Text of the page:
While China may be wary of cryptocurrencies, it is steadfastly embracing blockchain technology with the Southern Chinese city of Shenzhen serving as a testbed.
One year after the first blockchain-based invoice was issued in the city adjacent to Hong Kong, about 5300 companies in the city have issued nearly 6mn invoices, according to a report in Xinhua News Agency.
Nearly 44,000 invoices were issued in a day on average with a total face value of 3.9bn (554mn US dollars) for transactions covering 113 sectors.
So far, more than 5,300 companies in the city have registered to use blockchain invoices on the platform developed by the Chinese tech giant, Tencent, which owns social media messaging platform WeChat, in partnership with the city’s tax bureau.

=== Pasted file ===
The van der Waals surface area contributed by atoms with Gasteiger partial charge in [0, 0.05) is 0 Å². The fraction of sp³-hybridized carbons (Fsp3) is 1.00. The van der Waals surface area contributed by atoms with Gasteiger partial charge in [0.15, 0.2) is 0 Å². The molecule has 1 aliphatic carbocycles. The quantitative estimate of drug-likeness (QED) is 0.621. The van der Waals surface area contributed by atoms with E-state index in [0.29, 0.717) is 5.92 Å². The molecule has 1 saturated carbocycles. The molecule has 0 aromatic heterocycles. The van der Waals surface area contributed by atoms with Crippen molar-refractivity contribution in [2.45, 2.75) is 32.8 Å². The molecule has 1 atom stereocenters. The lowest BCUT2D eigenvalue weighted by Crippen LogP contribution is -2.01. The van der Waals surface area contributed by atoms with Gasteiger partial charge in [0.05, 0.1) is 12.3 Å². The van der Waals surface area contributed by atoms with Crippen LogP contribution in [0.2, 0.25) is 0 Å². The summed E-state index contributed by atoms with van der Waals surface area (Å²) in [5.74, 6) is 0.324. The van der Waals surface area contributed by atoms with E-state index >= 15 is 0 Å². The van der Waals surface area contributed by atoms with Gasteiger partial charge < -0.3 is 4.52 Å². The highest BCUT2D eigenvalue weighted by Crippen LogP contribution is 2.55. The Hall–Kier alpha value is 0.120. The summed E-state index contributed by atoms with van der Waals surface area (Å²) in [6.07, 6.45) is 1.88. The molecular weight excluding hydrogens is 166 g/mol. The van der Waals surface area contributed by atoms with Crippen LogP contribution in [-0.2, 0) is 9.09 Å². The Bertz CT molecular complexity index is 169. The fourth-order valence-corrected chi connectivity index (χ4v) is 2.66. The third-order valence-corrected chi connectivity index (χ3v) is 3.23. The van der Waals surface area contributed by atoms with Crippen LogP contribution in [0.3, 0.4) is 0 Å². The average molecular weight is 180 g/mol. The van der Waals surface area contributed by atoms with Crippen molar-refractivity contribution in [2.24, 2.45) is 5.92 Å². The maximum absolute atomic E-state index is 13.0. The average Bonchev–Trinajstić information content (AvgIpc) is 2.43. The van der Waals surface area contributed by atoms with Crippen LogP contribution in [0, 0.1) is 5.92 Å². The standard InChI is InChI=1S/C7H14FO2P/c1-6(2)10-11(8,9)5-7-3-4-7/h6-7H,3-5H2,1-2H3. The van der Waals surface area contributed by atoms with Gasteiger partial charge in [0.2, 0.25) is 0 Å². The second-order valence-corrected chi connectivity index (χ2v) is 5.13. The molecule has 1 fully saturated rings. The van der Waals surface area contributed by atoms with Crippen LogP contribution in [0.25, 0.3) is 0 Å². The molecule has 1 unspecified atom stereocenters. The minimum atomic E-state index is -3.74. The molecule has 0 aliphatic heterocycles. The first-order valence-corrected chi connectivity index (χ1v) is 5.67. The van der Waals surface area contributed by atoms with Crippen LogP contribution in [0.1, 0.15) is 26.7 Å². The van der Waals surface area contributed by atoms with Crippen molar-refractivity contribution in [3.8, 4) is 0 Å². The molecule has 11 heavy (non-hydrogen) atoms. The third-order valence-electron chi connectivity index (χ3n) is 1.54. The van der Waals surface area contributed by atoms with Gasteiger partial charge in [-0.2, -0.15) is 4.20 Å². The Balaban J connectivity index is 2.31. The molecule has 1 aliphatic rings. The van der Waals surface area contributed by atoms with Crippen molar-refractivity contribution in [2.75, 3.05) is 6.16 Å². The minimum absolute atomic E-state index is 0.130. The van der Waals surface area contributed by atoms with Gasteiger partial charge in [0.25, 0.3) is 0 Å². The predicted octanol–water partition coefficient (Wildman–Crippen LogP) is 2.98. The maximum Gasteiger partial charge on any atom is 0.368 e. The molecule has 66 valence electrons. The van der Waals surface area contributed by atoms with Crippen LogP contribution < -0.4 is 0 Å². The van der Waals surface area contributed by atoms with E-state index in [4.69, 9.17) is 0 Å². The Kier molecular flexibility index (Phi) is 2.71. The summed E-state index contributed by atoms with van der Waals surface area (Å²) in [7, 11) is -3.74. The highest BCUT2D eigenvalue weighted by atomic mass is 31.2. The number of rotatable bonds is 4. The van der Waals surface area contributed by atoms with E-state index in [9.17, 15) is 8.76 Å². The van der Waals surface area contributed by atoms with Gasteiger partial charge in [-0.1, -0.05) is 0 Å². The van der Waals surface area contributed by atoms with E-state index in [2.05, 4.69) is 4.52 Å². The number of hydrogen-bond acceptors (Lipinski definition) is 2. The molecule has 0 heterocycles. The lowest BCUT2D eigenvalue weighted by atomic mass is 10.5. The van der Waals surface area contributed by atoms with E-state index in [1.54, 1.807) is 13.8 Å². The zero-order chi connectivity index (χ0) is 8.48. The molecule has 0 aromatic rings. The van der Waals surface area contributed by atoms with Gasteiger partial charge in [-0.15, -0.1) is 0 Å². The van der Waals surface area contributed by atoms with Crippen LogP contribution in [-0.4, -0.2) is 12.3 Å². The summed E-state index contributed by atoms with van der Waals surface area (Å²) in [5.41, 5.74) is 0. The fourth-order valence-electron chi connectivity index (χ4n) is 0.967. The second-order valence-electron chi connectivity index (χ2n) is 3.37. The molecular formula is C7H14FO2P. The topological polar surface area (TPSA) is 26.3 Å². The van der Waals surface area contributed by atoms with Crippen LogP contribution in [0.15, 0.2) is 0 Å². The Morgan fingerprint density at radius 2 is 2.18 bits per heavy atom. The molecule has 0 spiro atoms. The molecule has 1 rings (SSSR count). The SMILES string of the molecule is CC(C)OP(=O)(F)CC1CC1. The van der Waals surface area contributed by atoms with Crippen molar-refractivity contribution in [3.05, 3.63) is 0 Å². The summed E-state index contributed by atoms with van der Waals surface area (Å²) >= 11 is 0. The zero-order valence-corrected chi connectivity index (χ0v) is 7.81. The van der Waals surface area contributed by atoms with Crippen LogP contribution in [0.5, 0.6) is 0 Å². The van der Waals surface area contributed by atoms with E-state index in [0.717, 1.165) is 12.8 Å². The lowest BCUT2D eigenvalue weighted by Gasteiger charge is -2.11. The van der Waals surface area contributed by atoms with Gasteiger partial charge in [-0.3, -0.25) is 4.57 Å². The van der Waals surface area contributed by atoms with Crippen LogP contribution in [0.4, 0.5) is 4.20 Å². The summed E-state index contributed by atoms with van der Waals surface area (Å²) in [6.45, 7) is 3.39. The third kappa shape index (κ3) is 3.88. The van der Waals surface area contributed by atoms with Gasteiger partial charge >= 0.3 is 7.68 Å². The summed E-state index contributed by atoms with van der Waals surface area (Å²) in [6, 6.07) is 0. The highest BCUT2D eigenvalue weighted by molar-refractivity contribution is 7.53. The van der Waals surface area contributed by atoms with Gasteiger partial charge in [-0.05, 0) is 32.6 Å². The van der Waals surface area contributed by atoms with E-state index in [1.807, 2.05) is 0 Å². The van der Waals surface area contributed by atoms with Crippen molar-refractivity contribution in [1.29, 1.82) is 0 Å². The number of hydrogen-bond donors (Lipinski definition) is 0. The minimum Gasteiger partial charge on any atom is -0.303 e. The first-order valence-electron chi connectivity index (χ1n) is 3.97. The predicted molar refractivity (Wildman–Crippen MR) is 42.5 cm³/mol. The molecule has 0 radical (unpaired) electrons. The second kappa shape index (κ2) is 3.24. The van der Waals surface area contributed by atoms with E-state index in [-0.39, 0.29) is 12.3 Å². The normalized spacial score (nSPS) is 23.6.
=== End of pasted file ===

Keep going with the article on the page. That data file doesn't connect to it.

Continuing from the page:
The use of blockchain-based invoices has been steadily expanding in the tech hub since a number of local restaurants, banks and supermarkets launched the service last August.
The service is now widely used in finance, retailing, catering and hospitality in Shenzhen. On August 10, 2017, Shenzhen became the first city to pilot such digitized invoices when a local restaurant issued a blockchain-based invoice.
The platform is reportedly gaining momentum with the increasing participation from members in industries such as finance, retailing, catering, and hospitality.
Another such initiative in Shenzhen include Digital Guandong project (a collaboration between Tencent, China Unicom, China Telecom and China Mobile) which recently completed its first blockchain-based supply chain financing transaction with Standard Chartered Bank (see here).